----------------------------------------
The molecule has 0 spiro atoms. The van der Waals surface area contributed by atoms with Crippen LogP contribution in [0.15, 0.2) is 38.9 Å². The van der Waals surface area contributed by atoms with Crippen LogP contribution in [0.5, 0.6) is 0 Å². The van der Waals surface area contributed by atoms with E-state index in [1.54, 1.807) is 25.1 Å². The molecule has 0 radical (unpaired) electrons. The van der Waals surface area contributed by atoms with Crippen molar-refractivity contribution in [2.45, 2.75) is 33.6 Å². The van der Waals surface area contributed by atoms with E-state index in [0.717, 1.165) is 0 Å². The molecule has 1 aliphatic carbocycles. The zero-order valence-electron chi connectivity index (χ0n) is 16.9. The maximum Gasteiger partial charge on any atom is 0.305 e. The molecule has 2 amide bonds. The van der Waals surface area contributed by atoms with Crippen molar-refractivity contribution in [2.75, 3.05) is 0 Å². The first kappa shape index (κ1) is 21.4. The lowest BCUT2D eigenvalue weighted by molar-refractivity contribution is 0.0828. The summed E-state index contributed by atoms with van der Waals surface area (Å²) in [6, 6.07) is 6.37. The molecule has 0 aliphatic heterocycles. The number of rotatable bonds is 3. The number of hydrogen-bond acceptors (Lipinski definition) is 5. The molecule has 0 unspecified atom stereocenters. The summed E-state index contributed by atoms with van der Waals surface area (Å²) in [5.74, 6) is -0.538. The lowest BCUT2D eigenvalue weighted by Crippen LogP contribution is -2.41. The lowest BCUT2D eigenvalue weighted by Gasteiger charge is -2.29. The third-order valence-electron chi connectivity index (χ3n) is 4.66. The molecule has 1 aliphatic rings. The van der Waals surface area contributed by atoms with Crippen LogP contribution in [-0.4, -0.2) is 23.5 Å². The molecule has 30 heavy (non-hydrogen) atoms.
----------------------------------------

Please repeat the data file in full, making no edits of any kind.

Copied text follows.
The molecule has 0 spiro atoms. The van der Waals surface area contributed by atoms with Crippen LogP contribution in [0.15, 0.2) is 38.9 Å². The van der Waals surface area contributed by atoms with Crippen LogP contribution in [0.5, 0.6) is 0 Å². The van der Waals surface area contributed by atoms with E-state index in [1.54, 1.807) is 25.1 Å². The molecule has 0 radical (unpaired) electrons. The van der Waals surface area contributed by atoms with Crippen molar-refractivity contribution in [2.45, 2.75) is 33.6 Å². The van der Waals surface area contributed by atoms with E-state index in [0.717, 1.165) is 0 Å². The molecule has 1 aliphatic carbocycles. The zero-order valence-electron chi connectivity index (χ0n) is 16.9. The maximum Gasteiger partial charge on any atom is 0.305 e. The molecule has 2 amide bonds. The van der Waals surface area contributed by atoms with Crippen molar-refractivity contribution in [2.75, 3.05) is 0 Å². The first kappa shape index (κ1) is 21.4. The lowest BCUT2D eigenvalue weighted by molar-refractivity contribution is 0.0828. The summed E-state index contributed by atoms with van der Waals surface area (Å²) in [6, 6.07) is 6.37. The molecule has 0 aliphatic heterocycles. The number of rotatable bonds is 3. The number of hydrogen-bond acceptors (Lipinski definition) is 5. The molecule has 0 unspecified atom stereocenters. The summed E-state index contributed by atoms with van der Waals surface area (Å²) in [5.74, 6) is -0.538. The lowest BCUT2D eigenvalue weighted by Crippen LogP contribution is -2.41. The lowest BCUT2D eigenvalue weighted by Gasteiger charge is -2.29. The third-order valence-electron chi connectivity index (χ3n) is 4.66. The molecule has 1 aliphatic rings. The van der Waals surface area contributed by atoms with Crippen LogP contribution in [-0.4, -0.2) is 23.5 Å². The molecule has 30 heavy (non-hydrogen) atoms.